TO PHILIP WITH LOVE

With the recent untimely loss of one of America’s favorite character actors, it’s hard not to ask yourself, ‘But aren’t all actors characters actors?’ It remains though that the late Philip Seymour Hoffman was a master of the craft, bringing sensitivity, subtlety, and heartbreaking realness to a broad range of roles. Fumble for meaning at a two-day movie marathon celebrating some of his best performances. Saturday will feature Magnolia, The Master, and Hoffman’s directorial debut, Jack goes Boating, plus Synecdoche, New York and The Big Lebowski. Sunday will kick off at noon with Hoffman as Scotty in Boogie Nights, followed by Before the Devil Knows You’re Dead, Owning Mahowny, The Savages, and finally, Capote. City Arts & Lectures is presenting the two days of screenings for free, open to the public, as a remembrance dedicated to a talented actor who touched people’s lives with his art.”
AVATAR: Billy DeWolfe as Mrs. Murgatroid, “Blue Skies” (1946)

“My ancestors came over on the Mayflower.”
“You’re lucky. Now they have immigration laws."

Mae West, The Heat’s On” (1943)

:–)—
Pinoc-U-no(se)

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Lucky Vassall
Posts: 290
Joined: January 27th, 2014, 2:40 pm
Location: San Francisco, CA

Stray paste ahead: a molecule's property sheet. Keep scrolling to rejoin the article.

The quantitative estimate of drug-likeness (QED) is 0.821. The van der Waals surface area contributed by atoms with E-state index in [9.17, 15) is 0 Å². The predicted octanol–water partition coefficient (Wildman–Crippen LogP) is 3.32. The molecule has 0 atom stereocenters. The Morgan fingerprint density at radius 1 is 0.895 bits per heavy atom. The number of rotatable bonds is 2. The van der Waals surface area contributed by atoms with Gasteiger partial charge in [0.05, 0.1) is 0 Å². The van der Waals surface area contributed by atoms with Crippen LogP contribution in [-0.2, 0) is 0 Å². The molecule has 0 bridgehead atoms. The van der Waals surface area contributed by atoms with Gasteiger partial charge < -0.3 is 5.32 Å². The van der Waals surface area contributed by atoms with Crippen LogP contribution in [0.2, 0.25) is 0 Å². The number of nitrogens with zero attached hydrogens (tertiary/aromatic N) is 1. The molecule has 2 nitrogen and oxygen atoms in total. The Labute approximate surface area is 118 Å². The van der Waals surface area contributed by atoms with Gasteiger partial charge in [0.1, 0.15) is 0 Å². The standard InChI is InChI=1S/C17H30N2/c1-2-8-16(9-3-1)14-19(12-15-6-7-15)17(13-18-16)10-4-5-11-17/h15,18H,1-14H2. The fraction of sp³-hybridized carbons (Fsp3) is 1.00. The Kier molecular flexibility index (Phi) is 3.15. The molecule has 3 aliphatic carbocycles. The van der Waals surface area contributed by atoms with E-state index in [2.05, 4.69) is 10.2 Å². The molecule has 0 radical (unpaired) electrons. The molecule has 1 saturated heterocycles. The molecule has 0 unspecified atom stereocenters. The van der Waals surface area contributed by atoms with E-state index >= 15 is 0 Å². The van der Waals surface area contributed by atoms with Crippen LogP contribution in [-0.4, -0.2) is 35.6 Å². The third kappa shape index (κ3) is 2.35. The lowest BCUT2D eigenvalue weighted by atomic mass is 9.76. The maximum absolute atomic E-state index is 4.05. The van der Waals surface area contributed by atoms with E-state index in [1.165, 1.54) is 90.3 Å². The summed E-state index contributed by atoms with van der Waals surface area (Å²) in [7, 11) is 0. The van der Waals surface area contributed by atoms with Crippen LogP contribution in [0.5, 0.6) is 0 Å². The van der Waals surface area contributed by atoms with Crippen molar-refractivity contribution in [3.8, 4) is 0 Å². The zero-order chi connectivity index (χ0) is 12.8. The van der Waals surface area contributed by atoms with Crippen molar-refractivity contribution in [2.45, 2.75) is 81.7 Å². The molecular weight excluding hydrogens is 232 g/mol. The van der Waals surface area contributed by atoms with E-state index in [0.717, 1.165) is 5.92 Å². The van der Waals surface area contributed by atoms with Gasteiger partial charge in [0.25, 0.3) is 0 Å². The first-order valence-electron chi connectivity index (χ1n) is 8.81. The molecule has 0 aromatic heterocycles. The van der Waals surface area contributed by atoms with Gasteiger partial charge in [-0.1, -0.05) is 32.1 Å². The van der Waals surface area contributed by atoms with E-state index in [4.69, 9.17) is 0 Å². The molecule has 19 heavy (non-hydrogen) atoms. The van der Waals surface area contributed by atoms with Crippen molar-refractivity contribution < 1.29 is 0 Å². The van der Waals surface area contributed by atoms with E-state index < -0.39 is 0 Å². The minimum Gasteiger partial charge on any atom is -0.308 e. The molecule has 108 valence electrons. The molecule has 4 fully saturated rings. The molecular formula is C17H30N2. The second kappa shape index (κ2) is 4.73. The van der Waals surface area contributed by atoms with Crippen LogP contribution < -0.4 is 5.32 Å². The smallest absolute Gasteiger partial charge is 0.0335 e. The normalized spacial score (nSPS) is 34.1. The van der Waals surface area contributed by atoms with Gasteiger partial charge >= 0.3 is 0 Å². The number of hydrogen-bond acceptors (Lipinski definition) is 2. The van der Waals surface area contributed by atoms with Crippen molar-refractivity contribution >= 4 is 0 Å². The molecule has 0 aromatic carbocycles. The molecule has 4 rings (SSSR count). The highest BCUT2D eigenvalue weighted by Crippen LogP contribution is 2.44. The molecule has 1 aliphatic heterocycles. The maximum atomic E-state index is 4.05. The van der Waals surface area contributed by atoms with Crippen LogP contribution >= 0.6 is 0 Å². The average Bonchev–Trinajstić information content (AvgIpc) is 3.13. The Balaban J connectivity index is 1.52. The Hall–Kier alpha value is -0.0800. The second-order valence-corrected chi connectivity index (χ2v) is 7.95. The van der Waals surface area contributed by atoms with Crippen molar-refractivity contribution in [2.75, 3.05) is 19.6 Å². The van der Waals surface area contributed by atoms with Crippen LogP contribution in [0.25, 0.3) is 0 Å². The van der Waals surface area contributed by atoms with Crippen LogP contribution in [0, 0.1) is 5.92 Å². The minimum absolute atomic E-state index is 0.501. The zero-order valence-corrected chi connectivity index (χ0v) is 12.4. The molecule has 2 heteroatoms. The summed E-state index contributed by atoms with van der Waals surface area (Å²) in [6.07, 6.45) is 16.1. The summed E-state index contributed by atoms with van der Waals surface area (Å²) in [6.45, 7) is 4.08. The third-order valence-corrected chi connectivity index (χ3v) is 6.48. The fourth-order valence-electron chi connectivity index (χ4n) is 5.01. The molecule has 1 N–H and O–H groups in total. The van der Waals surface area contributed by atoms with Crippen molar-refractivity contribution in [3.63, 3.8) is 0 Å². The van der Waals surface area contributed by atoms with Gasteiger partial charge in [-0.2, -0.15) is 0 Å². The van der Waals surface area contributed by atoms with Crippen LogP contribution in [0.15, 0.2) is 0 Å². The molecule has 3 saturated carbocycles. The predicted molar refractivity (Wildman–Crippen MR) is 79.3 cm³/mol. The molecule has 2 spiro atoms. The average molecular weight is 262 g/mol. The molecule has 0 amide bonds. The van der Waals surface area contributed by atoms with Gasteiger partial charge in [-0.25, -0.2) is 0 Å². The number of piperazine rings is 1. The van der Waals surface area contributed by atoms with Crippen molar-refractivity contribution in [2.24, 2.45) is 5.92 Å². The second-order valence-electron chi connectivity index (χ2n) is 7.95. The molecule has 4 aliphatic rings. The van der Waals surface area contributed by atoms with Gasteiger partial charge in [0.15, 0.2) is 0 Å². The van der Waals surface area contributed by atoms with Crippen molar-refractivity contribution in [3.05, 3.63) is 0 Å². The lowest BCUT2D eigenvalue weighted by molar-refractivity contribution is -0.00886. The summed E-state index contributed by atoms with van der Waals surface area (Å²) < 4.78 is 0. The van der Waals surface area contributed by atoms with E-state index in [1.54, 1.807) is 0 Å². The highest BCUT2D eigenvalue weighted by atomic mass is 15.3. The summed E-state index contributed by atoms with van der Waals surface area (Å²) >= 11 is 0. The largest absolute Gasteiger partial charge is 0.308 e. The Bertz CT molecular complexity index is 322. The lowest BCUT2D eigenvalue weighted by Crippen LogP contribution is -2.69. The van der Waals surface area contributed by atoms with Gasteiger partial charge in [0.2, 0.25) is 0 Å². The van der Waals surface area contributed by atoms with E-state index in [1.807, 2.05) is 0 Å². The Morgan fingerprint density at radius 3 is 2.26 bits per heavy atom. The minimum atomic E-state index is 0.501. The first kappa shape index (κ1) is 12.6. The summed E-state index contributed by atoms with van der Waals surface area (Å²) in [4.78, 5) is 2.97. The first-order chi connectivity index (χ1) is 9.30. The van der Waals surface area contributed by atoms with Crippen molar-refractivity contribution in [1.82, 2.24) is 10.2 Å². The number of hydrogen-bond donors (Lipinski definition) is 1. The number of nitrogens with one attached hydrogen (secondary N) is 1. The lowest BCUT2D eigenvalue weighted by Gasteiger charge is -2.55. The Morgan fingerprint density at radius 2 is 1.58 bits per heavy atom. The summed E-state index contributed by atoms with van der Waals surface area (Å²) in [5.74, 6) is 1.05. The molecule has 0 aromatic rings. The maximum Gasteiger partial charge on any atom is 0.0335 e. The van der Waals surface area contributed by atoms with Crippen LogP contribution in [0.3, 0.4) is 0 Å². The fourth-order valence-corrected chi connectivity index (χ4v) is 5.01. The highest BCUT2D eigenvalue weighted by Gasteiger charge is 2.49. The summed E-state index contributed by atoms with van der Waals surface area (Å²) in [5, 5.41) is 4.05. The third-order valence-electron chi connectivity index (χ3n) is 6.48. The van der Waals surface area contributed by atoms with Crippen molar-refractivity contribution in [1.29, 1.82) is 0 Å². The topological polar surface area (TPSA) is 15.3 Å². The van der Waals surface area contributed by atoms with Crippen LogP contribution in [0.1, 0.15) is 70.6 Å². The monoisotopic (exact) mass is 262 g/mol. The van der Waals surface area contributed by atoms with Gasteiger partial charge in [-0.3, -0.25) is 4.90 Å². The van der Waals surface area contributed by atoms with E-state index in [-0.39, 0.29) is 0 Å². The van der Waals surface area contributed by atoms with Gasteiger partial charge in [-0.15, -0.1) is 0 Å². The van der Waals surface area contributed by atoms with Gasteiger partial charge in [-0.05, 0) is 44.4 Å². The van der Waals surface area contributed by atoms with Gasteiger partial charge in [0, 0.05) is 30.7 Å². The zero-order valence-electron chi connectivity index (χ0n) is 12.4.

Re: HOT OFF PRESS!

Postby Lucky Vassall » April 30th, 2014, 11:16 am

An analysis of Whale's Show Boat, also discussed elsewhere, from the BAY AREA REPORTER:

Two epic productions
Published 04/24/2014
by Philip Campbell

* * *

Show Boat (1936) (Warner Archive Collection)
Screenplay and Lyrics: Oscar Hammerstein II; Music: Jerome Kern; Director: James Whale

Edna Ferber's sprawling saga of life and love on the mighty Mississippi made more than ample material for dramatization. The shocking consequences of racial intolerance in the plot did pose a most daunting challenge to writers creating shows in the context of an American theater accustomed mostly to operetta, burlesque and mindless song and dance revues. Young Hammerstein II bravely managed to craft a book musical that fused all of those elements into an entertainment that still managed to expose the cruelty of racism while making room for a parade of lovely Jerome Kern tunes and production numbers.